House, Senate Disagree on Higher Ed Funding Priorities
It’s unclear if Virginia lawmakers will reach a budget deal in time to adjourn Saturday. As of Thursday morning, there were still key disagreements between members of the House and Senate about higher education priorities.
“We have issues remaining in our approach to higher ed, the same issue that we had last year,” said Del. Mark Sickles (D - Fairfax) on the way to the House floor Thursday morning. Sickles is one of a few delegates tasked with helping finalize the state budget.
The House proposes giving a chunk of money to universities in exchange for holding tuition flat next year, and limiting any tuition increase to 2 percent the following year.
“I love the idea, I just don’t think they put enough money in the budget to do what they want to do,” said Sen. Creigh Deeds (D - Bath County).
“At least that’s not what the colleges and universities are telling us.”
The amount each university would receive as part of the freeze deal, what lawmakers are calling a “tuition moderation” fund, is spelled out in the House budget, although the State Council of Higher Education for Virginia says those allocations aren’t based on a formula.
There’s also less funding overall proposed for “tuition moderation” this year, compared to last year’s budget. That’s in-part because funding for a proposed salary hike for faculty was embedded in that budget line item, which wasn’t the case last year. Faculty also wouldn’t be eligible for as high of a pay raise as last year, when lawmakers approved up to a 5 percent pay hike.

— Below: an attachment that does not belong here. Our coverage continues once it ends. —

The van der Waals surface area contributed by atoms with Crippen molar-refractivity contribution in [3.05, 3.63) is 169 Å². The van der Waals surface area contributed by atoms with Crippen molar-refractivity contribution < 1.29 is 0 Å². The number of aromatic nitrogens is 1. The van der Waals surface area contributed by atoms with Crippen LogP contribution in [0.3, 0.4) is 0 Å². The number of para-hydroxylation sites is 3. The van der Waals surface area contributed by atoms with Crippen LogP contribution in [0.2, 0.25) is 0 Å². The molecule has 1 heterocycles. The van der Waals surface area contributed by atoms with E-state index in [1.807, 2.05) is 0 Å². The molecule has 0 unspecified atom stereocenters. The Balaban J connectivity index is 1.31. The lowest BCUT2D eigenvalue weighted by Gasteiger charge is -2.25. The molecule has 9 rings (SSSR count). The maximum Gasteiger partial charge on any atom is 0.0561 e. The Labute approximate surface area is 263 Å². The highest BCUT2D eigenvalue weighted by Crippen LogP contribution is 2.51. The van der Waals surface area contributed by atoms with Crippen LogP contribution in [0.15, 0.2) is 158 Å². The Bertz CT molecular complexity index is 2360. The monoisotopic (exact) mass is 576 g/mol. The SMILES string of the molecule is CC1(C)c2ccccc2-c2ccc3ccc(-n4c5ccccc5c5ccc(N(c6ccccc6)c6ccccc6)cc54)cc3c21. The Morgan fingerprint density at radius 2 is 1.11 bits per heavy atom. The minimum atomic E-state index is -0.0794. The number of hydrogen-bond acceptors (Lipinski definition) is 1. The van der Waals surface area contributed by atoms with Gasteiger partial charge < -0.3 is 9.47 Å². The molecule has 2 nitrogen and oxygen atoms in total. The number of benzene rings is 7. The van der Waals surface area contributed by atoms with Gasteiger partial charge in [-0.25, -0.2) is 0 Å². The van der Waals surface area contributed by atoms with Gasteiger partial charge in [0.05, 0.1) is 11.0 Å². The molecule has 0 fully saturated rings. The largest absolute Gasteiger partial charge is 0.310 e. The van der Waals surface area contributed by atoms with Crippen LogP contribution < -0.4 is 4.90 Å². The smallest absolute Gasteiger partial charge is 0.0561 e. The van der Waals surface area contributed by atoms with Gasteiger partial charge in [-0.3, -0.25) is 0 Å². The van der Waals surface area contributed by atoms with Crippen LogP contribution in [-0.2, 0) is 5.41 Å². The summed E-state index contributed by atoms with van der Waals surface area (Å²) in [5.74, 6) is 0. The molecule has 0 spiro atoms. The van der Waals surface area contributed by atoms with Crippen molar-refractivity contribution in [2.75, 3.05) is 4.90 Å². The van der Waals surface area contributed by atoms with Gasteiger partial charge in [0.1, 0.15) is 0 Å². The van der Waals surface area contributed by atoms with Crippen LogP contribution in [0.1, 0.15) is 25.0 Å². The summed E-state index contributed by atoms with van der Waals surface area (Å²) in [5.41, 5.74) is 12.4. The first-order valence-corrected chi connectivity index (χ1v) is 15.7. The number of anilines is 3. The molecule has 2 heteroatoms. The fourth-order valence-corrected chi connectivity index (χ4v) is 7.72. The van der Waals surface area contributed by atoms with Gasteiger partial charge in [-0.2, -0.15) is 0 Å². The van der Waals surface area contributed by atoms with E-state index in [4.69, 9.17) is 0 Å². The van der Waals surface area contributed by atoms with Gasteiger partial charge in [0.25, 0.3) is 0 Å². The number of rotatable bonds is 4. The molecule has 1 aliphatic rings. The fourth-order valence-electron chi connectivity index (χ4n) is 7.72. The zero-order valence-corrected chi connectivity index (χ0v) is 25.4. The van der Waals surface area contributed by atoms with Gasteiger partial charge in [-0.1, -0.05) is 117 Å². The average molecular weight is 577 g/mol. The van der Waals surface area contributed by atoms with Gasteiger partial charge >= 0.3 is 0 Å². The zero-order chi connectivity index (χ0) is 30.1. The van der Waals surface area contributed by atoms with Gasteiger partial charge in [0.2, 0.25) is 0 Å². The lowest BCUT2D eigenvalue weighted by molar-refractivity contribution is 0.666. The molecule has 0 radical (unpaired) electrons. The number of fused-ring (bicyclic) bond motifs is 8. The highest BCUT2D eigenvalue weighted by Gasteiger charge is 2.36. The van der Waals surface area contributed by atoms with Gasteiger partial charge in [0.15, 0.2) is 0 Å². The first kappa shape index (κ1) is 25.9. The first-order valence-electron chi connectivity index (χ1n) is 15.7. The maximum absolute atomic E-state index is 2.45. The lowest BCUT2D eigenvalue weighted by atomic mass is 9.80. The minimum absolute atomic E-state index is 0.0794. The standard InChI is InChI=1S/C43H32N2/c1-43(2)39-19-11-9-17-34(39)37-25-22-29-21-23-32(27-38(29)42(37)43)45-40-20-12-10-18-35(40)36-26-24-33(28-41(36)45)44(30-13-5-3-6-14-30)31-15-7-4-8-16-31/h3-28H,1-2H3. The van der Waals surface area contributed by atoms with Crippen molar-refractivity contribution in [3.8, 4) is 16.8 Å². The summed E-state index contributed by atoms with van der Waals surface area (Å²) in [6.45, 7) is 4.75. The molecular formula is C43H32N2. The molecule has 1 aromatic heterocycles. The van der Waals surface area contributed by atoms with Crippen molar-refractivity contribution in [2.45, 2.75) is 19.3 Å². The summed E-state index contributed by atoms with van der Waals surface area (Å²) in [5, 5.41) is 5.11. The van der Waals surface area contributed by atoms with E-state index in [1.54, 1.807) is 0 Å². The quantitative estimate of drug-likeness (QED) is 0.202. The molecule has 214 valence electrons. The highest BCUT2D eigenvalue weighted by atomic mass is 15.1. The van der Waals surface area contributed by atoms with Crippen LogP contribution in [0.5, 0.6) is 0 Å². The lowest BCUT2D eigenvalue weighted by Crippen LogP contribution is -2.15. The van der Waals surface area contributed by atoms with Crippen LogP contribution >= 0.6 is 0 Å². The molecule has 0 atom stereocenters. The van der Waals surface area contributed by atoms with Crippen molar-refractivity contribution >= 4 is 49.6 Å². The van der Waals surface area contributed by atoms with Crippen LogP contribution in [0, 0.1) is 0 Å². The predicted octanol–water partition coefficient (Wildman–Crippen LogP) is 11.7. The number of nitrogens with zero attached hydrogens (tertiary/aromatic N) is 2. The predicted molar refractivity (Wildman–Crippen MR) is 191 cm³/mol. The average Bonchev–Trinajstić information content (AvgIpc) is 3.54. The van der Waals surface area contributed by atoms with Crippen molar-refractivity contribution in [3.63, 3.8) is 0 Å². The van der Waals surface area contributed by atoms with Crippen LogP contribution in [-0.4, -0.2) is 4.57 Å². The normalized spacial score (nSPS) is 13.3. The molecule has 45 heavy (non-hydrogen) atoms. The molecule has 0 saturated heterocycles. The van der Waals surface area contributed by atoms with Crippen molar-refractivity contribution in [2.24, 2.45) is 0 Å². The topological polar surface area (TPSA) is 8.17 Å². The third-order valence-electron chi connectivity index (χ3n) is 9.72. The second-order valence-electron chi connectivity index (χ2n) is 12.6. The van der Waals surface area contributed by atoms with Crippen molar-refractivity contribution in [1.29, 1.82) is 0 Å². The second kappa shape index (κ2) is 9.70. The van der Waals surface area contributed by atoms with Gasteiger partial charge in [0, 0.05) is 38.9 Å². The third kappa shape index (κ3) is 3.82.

“They [the House] put a lot of issues under the umbrella of higher education,” said Sen. Tommy Norment (R- James City), another budget conferee. “And until we resolve higher education, we can’t do much else as far as in compensation because all of that compensation is embedded in the House budget. Until we break it out, we can’t address a lot of other things.”
Meanwhile, the Senate is taking a different approach to higher education funding. The Senate does include more money for need-based financial aid overall, and a new equity fund to provide more targeted operating support for colleges with more low-income students.
“Our position always has been that we put more money into financial aid,” Deeds said. “Because we all have to agree that affordable higher education has to be the goal. That’s the way we create a middle class. We give them the tools to succeed through higher education.”
Both Sickles and Deeds said that budget conferees were finally meeting face-to-face, but Sickles said it would be “impossible” for lawmakers to reach an agreement Thursday.